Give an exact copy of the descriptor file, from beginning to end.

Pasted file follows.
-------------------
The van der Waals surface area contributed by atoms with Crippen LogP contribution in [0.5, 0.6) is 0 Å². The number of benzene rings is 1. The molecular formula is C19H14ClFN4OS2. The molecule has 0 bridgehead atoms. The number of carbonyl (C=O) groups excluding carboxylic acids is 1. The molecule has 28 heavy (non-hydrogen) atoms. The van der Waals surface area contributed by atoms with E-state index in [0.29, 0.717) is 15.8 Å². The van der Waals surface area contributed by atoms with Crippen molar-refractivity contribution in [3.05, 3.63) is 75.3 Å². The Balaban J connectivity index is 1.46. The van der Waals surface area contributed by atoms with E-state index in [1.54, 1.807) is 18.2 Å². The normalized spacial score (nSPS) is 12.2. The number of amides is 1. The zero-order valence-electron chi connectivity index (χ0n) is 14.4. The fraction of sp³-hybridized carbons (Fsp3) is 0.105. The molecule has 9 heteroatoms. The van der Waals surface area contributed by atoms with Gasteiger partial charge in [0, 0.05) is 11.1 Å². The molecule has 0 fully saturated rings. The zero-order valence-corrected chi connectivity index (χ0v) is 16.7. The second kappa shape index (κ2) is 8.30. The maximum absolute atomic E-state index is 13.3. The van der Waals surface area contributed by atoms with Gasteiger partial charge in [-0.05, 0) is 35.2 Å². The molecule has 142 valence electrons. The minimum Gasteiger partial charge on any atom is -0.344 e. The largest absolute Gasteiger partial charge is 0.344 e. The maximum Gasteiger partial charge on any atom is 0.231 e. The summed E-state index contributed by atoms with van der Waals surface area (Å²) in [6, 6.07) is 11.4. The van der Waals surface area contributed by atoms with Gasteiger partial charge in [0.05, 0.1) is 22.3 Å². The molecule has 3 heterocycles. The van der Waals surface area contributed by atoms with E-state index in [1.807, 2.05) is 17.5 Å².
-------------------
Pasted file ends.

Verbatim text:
The van der Waals surface area contributed by atoms with Crippen LogP contribution in [0.5, 0.6) is 0 Å². The number of benzene rings is 1. The molecular formula is C19H14ClFN4OS2. The molecule has 0 bridgehead atoms. The number of carbonyl (C=O) groups excluding carboxylic acids is 1. The molecule has 28 heavy (non-hydrogen) atoms. The van der Waals surface area contributed by atoms with E-state index in [0.29, 0.717) is 15.8 Å². The van der Waals surface area contributed by atoms with Crippen molar-refractivity contribution in [3.05, 3.63) is 75.3 Å². The Balaban J connectivity index is 1.46. The van der Waals surface area contributed by atoms with E-state index in [1.54, 1.807) is 18.2 Å². The normalized spacial score (nSPS) is 12.2. The number of amides is 1. The zero-order valence-electron chi connectivity index (χ0n) is 14.4. The fraction of sp³-hybridized carbons (Fsp3) is 0.105. The molecule has 9 heteroatoms. The van der Waals surface area contributed by atoms with Gasteiger partial charge in [0, 0.05) is 11.1 Å². The molecule has 0 fully saturated rings. The zero-order valence-corrected chi connectivity index (χ0v) is 16.7. The second kappa shape index (κ2) is 8.30. The maximum absolute atomic E-state index is 13.3. The van der Waals surface area contributed by atoms with Gasteiger partial charge in [-0.05, 0) is 35.2 Å². The molecule has 142 valence electrons. The minimum Gasteiger partial charge on any atom is -0.344 e. The largest absolute Gasteiger partial charge is 0.344 e. The maximum Gasteiger partial charge on any atom is 0.231 e. The summed E-state index contributed by atoms with van der Waals surface area (Å²) in [6, 6.07) is 11.4. The van der Waals surface area contributed by atoms with Gasteiger partial charge in [0.05, 0.1) is 22.3 Å². The molecule has 3 heterocycles. The van der Waals surface area contributed by atoms with E-state index in [1.807, 2.05) is 17.5 Å².